By railway to Modesto

114.03     ”

By carriage road, Modesto via Coulterville to Yo Semite

  99.46     ”

                Total distance via Modesto

212.44 miles.

devoted mainly to the raising of wheat; with the great chain of the Sierras in full view before us. On the Modesto branch we cross the Tuolumne River near La Grange, and on the Merced branch cross the Merced River at Snelling. A few miles above the former village the fossil remains of an immense mastodon were found, imbedded in the auriferous gravel of the mine, some ten feet below the surface, beneath an oak tree three feet in diameter. The accompanying illustration, sketched from nature, will indicate its character.

This tooth measured six inches and three-quarters across it, by eight and a half inches from front to back; and the longest

Fossilized mastodon’s tooth, and portion of jaw.
fang, or root, was eight and a quarter inches in depth, from the upper to the lower surface of the jaw, reaching nearly through the jaw-bone. The tooth stood above the upper surface of the jaw about two inches. The knee-joint of this huge animal was about four times the size of that of the largest ox.

Soon after crossing both the Tuolumne and Merced Rivers, the beautiful natural parks of the foot-hills of the Sierra, lying between the two rivers, are entered, consisting mostly of “digger” or “bull” pines, Pinus Sabiniana; white post oaks, Quercus Douglasii; and black oaks, Quercus Kelloggii; with numerous shrubs and flowers interspersed between, until our arrival at Coulterville, a mining town of Mariposa, County, one thousand eight hundred feet above the sea. But a few miles before arriving there, near to the Dutch Boys’ Ranch, as it is called, there is frequently to be seen a very singular bird, that invites special attention, and which is known as

The California Road-runner, Geococcyx Californianus.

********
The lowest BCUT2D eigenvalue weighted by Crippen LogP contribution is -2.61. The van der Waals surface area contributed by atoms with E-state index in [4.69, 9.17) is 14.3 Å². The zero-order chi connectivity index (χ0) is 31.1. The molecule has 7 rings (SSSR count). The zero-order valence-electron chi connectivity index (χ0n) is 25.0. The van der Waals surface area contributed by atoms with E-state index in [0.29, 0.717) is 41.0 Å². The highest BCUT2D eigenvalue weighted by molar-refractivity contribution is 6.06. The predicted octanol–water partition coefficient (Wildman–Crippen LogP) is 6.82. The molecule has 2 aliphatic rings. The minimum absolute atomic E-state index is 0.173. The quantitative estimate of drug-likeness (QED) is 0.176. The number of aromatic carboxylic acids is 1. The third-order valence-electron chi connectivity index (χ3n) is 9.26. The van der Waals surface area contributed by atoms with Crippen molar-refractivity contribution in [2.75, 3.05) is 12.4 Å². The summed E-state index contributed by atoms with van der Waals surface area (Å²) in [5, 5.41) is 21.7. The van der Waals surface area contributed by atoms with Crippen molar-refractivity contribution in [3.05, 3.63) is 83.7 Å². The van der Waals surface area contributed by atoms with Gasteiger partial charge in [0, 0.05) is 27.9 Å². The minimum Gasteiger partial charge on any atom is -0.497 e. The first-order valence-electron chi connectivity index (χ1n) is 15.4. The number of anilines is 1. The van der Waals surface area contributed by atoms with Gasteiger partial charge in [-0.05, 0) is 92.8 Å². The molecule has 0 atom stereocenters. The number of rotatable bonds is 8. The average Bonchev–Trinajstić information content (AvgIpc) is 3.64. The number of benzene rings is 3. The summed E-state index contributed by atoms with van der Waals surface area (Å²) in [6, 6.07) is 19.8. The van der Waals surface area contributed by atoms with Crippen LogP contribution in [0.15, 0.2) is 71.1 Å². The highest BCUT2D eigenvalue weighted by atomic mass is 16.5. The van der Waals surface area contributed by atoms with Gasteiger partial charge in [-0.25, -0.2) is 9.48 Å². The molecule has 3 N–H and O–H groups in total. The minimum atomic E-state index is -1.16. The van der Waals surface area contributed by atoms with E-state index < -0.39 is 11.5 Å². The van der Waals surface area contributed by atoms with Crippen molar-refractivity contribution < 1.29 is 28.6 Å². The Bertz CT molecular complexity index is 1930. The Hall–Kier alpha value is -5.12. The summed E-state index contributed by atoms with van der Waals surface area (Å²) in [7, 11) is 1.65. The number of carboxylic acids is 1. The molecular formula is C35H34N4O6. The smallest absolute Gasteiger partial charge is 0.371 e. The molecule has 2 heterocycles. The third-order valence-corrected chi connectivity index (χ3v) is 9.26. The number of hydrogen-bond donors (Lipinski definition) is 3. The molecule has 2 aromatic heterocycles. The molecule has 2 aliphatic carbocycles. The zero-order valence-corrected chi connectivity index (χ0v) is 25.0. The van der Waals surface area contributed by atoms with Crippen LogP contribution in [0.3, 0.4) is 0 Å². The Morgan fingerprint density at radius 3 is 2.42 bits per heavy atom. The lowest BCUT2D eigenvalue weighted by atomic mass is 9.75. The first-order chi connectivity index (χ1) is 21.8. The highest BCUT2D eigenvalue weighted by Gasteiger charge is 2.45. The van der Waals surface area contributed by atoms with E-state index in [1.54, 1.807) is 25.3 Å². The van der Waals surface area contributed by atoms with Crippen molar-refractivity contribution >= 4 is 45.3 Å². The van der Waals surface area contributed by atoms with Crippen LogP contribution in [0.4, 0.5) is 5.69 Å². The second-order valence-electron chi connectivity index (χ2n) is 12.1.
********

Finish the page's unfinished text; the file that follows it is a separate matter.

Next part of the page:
THE CALIFORNIA ROAD-RUNNER, Geococcyx Californianus.

This strange and rare bird, peculiar to California and some portions of Mexico, is sometimes called the Ground Cuckoo, to which family it belongs. At first sight it might be supposed to be a new kind of pheasant, so striking is the resemblance in color and pattern of plumage to that genus; but upon closer examination it is soon discovered to be unlike it in every particular. Owing to its exceeding shyness and uncommon scarcity, there is probably less known about this singular species than almost any other. The late Mr. A. J. Grayson, a loving student of ornithology, succeeded in catching, unobserved, the expression of eye and attitude of this bird just when preparing to spring, and kindly sent me the sketch and accompanying notes:—

So far as I am acquainted, the Road-runner, or, as it is called in Spanish, Courier del Camino, or Pisano, has not been described by any ornithologist. It is a distinct and isolated species from all other birds, roaming about over barren plains and hills in search of lizards, snakes, and other reptiles, upon which it preys. It is almost always seen upon the ground, seldom in trees, unless pursued very closely, when it has been seen to spring from the ground to the branches, a height of from ten to fifteen feet, at a single bound, but prefers running along a road or path; from which habit it derives its name. When discovered, it instantly runs off, with remarkable fleetness, to the nearest thicket or hill, where it generally escapes its pursuers, either by hiding, or by sailing from one hill to another. It is very quick in its motions—active and vigilant; indeed its remarkable swiftness enables it to outstrip a horse.